Site selection is an extremely important decision that should be made only after careful consideration, as each situation is unique. The deliberation over site selection should take into account proximity to residences and streams, prevailing winds, traffic patterns, travel distance and its effect on equipment and labor costs, and other factors, such as local zoning requirements. Many of these are discussed below, yet familiarity with local circumstances is essential and cannot be reduced to written instruction. It is suggested that the County Extension Office be involved in the early stages of planning. The siting of the facility must be approved by the host county and included in the county's Solid Waste Management Plan before the application can be submitted to the NJDEPE/DSWM. Some counties have blanket plan inclusion policies to facilitate this requirement (contact your county's Solid Waste Management Office).

A. Public Participation

When selecting a site, the importance of public participation must be stressed. Concerns raised may include odor, traffic, noise, litter, water pollution, and health issues, such as the fungus Aspergillus fumigatus. Surrounding property owners and the general public should be educated as to the benefits of composting, and assured that their concerns will be addressed. They also need to be informed about the proposed facility, including site capacity, type of material which will be accepted, and the level of technology, including what type of equipment will be utilized.

It is very important to have support within the community; an informed public is less likely to oppose the siting and operation of a facility. It also may be necessary to deal with the emotional reaction of some community members. An open dialogue should be maintained throughout the planning and operational phases of the project. This can be accomplished by providing educational and informal discussion sessions during hours convenient to the public. The county Cooperative Extension office may be very helpful with special programs and expertise. Many sites offer the finished compost free of charge to residents, further increasing knowledge and support within the community.

B. Permits

In New Jersey a state permit or letter of approval is required for all solid waste facilities, including vegetative and leaf composting facilities. The type of permit or approval required depends on the amounts and types of materials accepted. In October, 1988, the State adopted an emergency rule which enabled the NJDEPE to expeditiously authorize the operation of leaf and vegetative waste composting facilities. One subsection, N.J.A.C. 7:26-1.11, applies to facilities with a capacity not in excess of 20,000 cubic yards annually which compost leaves only.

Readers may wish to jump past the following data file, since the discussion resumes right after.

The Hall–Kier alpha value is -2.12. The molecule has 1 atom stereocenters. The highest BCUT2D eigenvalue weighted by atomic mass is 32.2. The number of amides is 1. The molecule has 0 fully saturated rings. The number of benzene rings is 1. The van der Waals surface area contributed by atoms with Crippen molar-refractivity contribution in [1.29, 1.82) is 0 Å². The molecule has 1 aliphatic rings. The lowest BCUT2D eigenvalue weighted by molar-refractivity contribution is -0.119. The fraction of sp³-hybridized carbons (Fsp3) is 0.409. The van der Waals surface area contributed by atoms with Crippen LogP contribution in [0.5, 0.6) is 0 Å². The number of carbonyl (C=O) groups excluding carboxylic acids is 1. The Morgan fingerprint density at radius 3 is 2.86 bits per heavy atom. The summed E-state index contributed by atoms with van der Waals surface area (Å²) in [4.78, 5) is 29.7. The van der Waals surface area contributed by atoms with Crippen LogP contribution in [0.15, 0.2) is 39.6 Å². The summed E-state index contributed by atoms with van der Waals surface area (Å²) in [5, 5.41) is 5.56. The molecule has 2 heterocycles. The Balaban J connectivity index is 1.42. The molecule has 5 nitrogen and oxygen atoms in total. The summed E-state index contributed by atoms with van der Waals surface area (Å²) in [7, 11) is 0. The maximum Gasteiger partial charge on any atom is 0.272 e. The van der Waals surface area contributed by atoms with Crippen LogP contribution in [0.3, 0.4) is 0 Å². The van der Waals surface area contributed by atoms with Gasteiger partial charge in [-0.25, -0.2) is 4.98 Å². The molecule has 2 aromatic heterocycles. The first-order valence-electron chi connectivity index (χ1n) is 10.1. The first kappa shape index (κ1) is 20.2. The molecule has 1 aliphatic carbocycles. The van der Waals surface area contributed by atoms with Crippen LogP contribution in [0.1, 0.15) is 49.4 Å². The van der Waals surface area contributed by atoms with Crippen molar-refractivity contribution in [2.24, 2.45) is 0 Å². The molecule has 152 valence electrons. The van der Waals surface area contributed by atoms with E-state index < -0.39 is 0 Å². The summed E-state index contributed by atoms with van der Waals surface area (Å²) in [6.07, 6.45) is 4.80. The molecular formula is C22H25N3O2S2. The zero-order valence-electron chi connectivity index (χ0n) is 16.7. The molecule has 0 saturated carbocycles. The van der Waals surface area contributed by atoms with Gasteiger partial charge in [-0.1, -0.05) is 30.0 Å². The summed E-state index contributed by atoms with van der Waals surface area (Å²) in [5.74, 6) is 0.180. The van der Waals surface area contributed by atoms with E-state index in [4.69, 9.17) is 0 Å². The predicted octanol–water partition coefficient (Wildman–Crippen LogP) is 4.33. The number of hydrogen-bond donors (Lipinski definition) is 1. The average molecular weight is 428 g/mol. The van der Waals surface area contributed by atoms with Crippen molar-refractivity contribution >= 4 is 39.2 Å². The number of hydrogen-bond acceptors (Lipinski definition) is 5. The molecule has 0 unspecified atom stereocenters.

NJDEPE allows the development of leaf composting demonstration projects for educational purposes on lands owned or operated by recognized academic institutions. Such facilities may accept up to 500 cubic yards of leaves, only. The Soil Conservation District (SCD - see Appendix D) may assist in developing and submitting the site plan.

SCDs may help develop site plans for the construction, operation, and maintenance of leaf composting facilities (leaves only) located on agricultural or horticultural land, or on lands owned or operated by a recognized academic institution. The SCD must then conduct annual inspections of these facilities to ensure compliance with NJDEPE regulations.

For further information on obtaining a permit or approval for composting facilities, please contact the NJDEPE/DSWM, Bureau of Resource Recovery Engineering. A pre-application meeting is strongly recommended. Composting facilities also must be incorporated into the district solid waste management plan. Please contact your county Solid Waste Management Office (Appendix D) for further information on including your composting facility in your district's plan.

Backyard composting activities do not require a permit or approval from the NJDEPE provided that they are limited to the composting of family waste on the premises of one or two family dwellings.

 C. Area Requirement

A minimum of an acre per 3000-3500 cubic yards of leaves collected is required for the actual composting operation. This assumes the use of the low or intermediate level technology described later, and is in addition to the requirement for a buffer zone (see Table 1). Calculation of site capacity is shown in Appendix A.

Use of the intermediate level of technology may require additional space, since smaller windrows are needed to accommodate many turning machines. However, this must be determined individually for the type of equipment chosen. Windrows often can be assumed to have the approximate cross-sectional shape of a semi-circle. Necessary aisle space depends again on the type of equipment used.

 D. Buffer Zone

A buffer zone is required between the site activities and neighboring land use to minimize possible odor, noise, dust and visual impacts. Other than "the larger the better", it is difficult to generalize exact buffer zone requirements for composting. It would seem prudent to provide at least 50 feet between the composting operation and the property line. At least 150 feet must be allowed between composting activities and any sensitive neighboring land uses, such as residential property lines. Additionally, at least a 250 foot buffer is needed between composting activities and a place of human occupancy (house, school, etc.). If grass clippings will be brought to the site, at least 1000 foot buffer zones from the staging and grass clipping handling areas are probably necessary (see Section VI). Calculations of area requirements for buffer zones are shown in Appendix A.

The buffer zone may include a berm (often of finished compost) to serve as a visual barrier, help control vehicular access, and reduce noise levels off-site. A landscaping plan, including plantings, is strongly recommended to enhance the appearance of the facility.